In addition to the universally known labyrinth of Chartres and the less popular labyrinth of Reims a third, much less known, very interesting (interesting and self-dual) medieval labyrinth with 4 arms and 11 circuits has been preserved. This is sourced from a manuscript that is stored in the municipal library of Auxerre. Therefore I have named it as Type Auxerre.
At the end of this series I want to show these three labyrinths and their complementaries.
In the three following figures I start with the original labyrinth (image on top left).
From this I obtain the pattern by unrolling the Ariadne’s Thread of it (image on top right).
Then I curl in this pattern to obtain the complementary labyrinth (image on bottom left).
Fig. 1 shows this procedure with the example of the labyrinth of Auxerre. This labyrinth is not recorded in Kern . The image of the original labyrinth was taken from Saward  who sourced it from Wright .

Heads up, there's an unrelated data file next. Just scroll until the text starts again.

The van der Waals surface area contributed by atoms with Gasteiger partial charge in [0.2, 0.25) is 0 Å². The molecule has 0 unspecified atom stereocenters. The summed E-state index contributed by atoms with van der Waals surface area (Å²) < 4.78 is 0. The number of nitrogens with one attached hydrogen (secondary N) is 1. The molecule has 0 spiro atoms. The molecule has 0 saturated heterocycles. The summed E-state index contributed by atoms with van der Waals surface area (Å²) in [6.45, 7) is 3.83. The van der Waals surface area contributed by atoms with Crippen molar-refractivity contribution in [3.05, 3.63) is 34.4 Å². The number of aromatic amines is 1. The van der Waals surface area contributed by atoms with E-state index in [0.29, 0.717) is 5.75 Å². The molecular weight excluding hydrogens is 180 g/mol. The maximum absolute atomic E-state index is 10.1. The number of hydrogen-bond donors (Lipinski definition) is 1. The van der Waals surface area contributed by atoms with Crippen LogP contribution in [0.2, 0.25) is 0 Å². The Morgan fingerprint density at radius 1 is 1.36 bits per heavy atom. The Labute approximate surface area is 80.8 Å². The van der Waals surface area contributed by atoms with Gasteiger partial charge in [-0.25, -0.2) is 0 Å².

Fig. 2 shows the labyrinth of Reims and the complementary of it. The image of the original labyrinth was sourced from Kern .
Finally, the labyrinth of Chartres and it’s complementary are presented in fig. 3. The image of the original labyrinth was sourced from Kern .
With these considerations I wanted to point out that three historical labyrinths exist with a similar degree of perfection as Chartres. Together with their complementaries we now have present six very interesting labyrinths with 4 arms, 11 circuits and a similar degree of perfection.
 Kern, H. Through the Labyrinth. Prestel, Munich 2000.
 Saward J. Labyrinths and Mazes. Gaia, London 2003.
 Wright C. The Maze and the Warrior. Harvard University Press, Cambridge (Massachusetts) 2001.